The European Commission has published a proposed Regulation designed to facilitate the development of an EU market for securities backed by the sovereign bonds of the Eurozone Member States. If adopted, the proposal would mean, in particular, that so called Sovereign Bond-Backed Securities, or “SBBSs” would no longer be subject to securitisation-specific regulatory charges.

Why SBBS?

The Commission sees SBBSs as a potential solution to two significant problems in the EU’s banking sector, namely, the need to resolve the “doom loop” and the lack of euro-area safe assets.

The Doom Loop

Banks have a tendency to concentrate their sovereign bond portfolios in their own sovereign. Consequently, an increase in the risk of bank insolvency raises the risk of government default, which further damages the banking sector and so on, creating the so-called doom loop. According to the Commission, SBBSs would help break the doom loop by encouraging banks to diversify exposures to all euro-zone issued bonds thus weakening the link between euro-area sovereigns and their domestic banks.

Euro-safe-assets

The supply of high-rated euro-denominated sovereign bonds, which act as “safe assets” in the financial system, has declined in recent years. This is despite an increase in overall public debt and an increased demand for such products on the part of banks and other financial institutions, partially because of new regulatory requirements. In the Commission’s view, SBBSs could help increase the supply of euro-area safe assets, by providing the possibility for pooling and tranching. However, SBBSs do not involve any mutualisation of risks and losses among Member States as these do not mutually guarantee their respective liabilities within the portfolio of sovereign bonds underlying SBBSs.

Overview of the proposed Regulation

The Commission published the proposal towards the end of May 2018. Among other things, it provides:

  • the underlying portfolio of an SBBS must be composed of sovereign bonds of all EU Member States whose currency is the euro. The relative weight of each Member State’s sovereign bonds should be very close to the relative weight of the respective Member State’s participation in the ECB capital key;
  • SBBSs tranches that are part of the same issue must have a single original maturity date;
  • an SBBS should be composed of a senior tranche corresponding to 70 per cent of the nominal value of the SBBS issue and one or more subordinated tranches, which provide protection to the senior tranche;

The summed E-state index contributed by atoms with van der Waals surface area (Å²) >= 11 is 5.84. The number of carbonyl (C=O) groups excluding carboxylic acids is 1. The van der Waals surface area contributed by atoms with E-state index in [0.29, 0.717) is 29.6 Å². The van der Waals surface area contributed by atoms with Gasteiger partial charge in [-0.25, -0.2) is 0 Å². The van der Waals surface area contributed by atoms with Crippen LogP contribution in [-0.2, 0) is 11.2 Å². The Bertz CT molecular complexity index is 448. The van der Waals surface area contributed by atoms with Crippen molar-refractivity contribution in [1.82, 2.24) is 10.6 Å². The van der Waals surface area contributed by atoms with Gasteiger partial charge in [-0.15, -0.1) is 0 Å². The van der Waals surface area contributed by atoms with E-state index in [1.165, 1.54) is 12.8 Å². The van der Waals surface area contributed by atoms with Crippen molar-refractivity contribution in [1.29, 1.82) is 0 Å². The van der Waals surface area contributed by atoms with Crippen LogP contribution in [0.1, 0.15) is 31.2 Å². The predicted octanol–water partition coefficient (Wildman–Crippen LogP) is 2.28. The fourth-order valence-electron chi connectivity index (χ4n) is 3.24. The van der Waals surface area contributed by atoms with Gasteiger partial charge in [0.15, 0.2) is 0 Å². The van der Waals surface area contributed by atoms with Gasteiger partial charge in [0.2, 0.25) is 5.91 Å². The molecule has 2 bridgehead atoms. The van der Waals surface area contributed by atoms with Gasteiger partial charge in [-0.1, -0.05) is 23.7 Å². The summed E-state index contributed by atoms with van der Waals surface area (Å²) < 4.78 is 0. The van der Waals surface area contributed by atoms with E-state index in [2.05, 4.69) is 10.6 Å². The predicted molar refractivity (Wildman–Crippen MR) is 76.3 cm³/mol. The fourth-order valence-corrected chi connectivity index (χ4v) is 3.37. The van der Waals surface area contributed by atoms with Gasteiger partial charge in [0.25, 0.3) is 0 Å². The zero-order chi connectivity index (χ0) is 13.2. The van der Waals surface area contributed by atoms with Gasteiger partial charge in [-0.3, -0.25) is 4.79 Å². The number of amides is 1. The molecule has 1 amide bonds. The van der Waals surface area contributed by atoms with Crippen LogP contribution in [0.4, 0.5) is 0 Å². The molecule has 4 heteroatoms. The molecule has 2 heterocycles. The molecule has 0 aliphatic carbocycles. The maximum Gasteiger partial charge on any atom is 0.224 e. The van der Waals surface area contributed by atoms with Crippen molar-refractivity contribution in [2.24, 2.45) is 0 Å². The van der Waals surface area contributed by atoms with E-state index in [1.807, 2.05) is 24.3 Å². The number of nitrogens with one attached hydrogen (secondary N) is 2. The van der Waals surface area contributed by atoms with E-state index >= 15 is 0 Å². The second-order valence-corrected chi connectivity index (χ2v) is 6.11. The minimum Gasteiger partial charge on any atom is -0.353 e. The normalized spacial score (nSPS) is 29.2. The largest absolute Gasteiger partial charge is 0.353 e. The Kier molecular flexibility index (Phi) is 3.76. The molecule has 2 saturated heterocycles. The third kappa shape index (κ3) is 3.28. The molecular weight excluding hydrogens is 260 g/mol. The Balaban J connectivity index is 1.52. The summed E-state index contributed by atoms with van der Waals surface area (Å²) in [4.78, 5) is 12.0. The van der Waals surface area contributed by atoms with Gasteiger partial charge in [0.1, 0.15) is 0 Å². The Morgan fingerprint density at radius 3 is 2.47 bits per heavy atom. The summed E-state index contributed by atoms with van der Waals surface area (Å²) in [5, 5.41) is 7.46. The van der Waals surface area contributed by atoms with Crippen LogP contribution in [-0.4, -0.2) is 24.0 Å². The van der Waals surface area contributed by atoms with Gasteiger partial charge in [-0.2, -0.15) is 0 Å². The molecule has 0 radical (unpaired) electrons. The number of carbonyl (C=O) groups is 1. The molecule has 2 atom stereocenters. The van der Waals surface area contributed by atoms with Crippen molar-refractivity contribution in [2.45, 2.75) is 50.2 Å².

• an SBBS can only be issued by a special purpose entity (“SPE”) that is exclusively devoted to the issuance and management of SBBSs and that does not undertake any other activities, other than holding qualifying sovereign bonds, such as providing credit;
  • an SPE must notify ESMA if a product complies with the SSBS product requirements and the notifying SPE is liable for any loss or damage resulting from incorrect or misleading notifications;
  • investors may place appropriate reliance on the SBBSs notification and the information disclosed by SPEs concerning compliance with specific SBBSs product requirement. However, they must still perform appropriate due diligence.

The proposed Regulation also modifies the UCITS Directive, the Solvency II Directive and the Capital Requirements Regulation in order to ensure that SBBSs receive a regulatory treatment equivalent to their underlying assets.

Comment 

The proposed Regulation is proving to be politically controversial. On the one hand, its proponents claim that treating SBBSs in the same way as euro-area sovereign bonds denominated in euro would remove regulatory barriers to the gradual emergence of an SBBS market, thus helping to break the doom loop and increasing the supply of euro-safe assets.

On the other, its opponents doubt that the proposal would realise its objectives and claim that it is a distraction from what should be the real goal, namely making all euro-area sovereign bonds safe again. In addition, some of the richer Member States are opposed to the proposal on the basis that it would mean that they would be required to support some of the more indebted Member States.

Significantly, the French German roadmap for the Euro Area, published on 19 June 2018 states that the proposal “has significantly more disadvantages than potential benefits and should not be pursued”.

The Commission is seeking feedback on its proposal until 24 August 2018 (here).